Yesterday the Fort Worth school board narrowed its search for a new superintendent to one candidate. While the board is playing it close to the vest by not releasing the name of the lucky pick, those close to the process believe it will be Interim Superintendent Walter Dansby, who has held the temp job since former super, Melody Johnson, resigned abruptly in May.
(Caveat: If one wants to call it “lucky” to be taking over a district with 29 failing schools, a $55 million deficit, a $13 million hiring scandal, multiple whistleblower lawsuits costing hundreds of thousands of dollars in outside legal fees, a failed $4.9 million student accountability system, teacher morale at a low point, the latest controversy still simmering over a principal who was kicked upstairs to an administrative post rather than being fired for admitting that he pinched athlete’s nipples as a” disciplinary” act, and a Child Protective Services investigation into the pinching principal’s behavior. But hey, you can’t call the job not challenging.
Good luck whoever you are.
Dansby is who most interested observers have their bets on as he came to the interview with four solid board member votes for him and one that is highly probable, said the Rev. Kyev Tatum, whose Black, Brown and Tan Coalition (a group of local church and community leaders organized to improve the education of the students in this district) has backed him from the start and lobbied hard for him to be hired permanently. “All roads lead to Walter,” Tatum wrote in an email to Fort Worth Weekly. Interim board president Juan Rangel (who as vice-president took over the gavel when former president Ray Dickerson abruptly quit in December) and trustees Ann Sutherland, Carlos Vasquez and TA Sims have made no secret that they favored Dansby even though all four said they were giving the other candidates fair consideration. Trustee Christene Moss is said to be favoring Dansby as well, pressed by her constituents who are predominately black, many living in the Stop Six community where Dansby grew up.
If he is chosen he will be the first African American to hold the post on a permanent basis.
Dansby, who was born in Fort Worth, grew up in the low-income Stop Six community, and has worked in the district for 37 years as a teacher, coach, assistant principal, principal and deputy superintendent, fits the criteria that the trustees have said matters most in a leader: one who understands the problems of a mostly poor, highly diverse urban district, has ties to the community, is a strong promoter of educational excellence, is a teacher-advocate and one who has spent time in the classroom.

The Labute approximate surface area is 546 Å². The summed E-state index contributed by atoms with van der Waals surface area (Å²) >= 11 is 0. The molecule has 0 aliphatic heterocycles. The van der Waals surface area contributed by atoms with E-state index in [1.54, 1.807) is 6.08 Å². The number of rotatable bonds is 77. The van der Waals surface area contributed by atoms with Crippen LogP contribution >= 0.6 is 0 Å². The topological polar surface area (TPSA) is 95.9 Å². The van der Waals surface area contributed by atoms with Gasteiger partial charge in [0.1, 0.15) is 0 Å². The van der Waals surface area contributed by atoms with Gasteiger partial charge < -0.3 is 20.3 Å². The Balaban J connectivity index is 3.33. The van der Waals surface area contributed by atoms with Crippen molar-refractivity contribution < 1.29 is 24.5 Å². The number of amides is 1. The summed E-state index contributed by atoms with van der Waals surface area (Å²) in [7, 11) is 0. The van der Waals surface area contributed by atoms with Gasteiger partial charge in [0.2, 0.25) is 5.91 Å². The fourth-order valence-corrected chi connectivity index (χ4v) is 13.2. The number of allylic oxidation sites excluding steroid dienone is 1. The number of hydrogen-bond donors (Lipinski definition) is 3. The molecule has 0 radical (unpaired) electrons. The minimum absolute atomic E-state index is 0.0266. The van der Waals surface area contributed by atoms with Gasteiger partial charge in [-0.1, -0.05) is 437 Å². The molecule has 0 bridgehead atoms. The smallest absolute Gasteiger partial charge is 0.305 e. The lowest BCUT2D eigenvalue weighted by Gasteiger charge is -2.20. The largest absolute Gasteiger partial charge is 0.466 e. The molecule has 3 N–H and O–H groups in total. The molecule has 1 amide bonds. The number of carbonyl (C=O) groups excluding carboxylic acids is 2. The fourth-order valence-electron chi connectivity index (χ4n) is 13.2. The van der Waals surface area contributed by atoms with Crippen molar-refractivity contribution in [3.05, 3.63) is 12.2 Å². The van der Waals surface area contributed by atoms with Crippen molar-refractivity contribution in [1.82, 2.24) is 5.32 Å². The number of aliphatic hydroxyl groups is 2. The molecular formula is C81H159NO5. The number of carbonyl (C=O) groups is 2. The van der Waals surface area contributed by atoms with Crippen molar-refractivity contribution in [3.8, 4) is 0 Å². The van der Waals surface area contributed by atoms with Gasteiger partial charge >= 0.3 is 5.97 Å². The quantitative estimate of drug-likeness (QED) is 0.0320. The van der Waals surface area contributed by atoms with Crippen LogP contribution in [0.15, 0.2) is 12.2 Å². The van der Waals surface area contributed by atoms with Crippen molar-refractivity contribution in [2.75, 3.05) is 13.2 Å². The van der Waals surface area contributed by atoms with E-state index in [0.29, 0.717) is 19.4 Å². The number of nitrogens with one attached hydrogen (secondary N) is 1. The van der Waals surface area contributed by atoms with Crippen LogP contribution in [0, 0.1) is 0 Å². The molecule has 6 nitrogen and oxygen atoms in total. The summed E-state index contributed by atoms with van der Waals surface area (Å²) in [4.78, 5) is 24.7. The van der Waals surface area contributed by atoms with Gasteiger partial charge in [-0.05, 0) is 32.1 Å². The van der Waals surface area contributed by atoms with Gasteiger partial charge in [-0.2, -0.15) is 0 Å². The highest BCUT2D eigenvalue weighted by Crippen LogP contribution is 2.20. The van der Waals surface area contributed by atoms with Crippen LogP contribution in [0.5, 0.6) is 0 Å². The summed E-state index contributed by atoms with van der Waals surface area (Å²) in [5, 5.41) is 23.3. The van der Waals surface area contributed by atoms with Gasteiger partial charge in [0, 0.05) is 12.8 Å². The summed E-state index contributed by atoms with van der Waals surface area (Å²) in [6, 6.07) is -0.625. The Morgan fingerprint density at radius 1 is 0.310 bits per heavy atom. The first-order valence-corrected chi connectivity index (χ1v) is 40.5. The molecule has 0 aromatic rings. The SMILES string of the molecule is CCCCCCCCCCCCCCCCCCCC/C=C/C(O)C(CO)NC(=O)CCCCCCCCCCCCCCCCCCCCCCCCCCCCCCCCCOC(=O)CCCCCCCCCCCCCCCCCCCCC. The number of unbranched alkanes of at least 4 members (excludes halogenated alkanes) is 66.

He also has the support of the United Educators Association, the largest educational employees’ union in North Texas. UEA recently urged the board to hire him based on his ability to bring people together, focus on quality education for all students, his support of teachers and his long educational history with the district. There will be no time lost in a “learning curve” with Dansby, Deputy Executive Director Steven Poole told the board. “We need a strong leader who understands where FWISD has come from, where we are, and where we need to go,” he said, pointing out that the teacher leaders of the group have “chosen Walter Dansby as the person best to lead the district.”
He has detractors, none of whom, however, will go on the record. Critics of his leadership say he is stuck in the past in his understanding of the diverse makeup of the district, especially the gay, lesbian, transexual and bisexual students who are coming “out of the closet” in greater numbers than ever before. Some say he has a tendency to lecture rather than listen and is slow to make tough decisions. They point to his failure to fire Principal Doug Williams of Dunbar High School after the principal admitted that he pinched the nipples of students there and took pictures of athletes without their shirts on, posing them against a black backgrond after school hours, triggering an investigation by CPS. Dansby removed Williams as principal and placed him in an administrative post in the RISE program designed to help failing schools improve their academic ratings.
Dansby told the Weeklythat he removed Williams from any connections to kids and put him in administration for the balance of his contract, which will end in August. His salary remains the same, a little more than $100,000. “When his contract is up, he’ll have to reapply just as anyone else would,”Dansby said. Those close to Dansby, such as Tatum, believe Dansby did that to avoid another costly lawsuit. Currently there are three whistleblower lawsuits in court, with outside legal costs running more than half a million dollars and counting. All three, to be fair to Dansby, originated under the regime of Johnson.
The board is scheduled to name the finalist this coming Tuesday, Jan. 17, at its regularly scheduled board meeting. Then it has 21 days to do its due diligence on the candidate’s background with a final vote on hiring — if no skeletons show up — in February.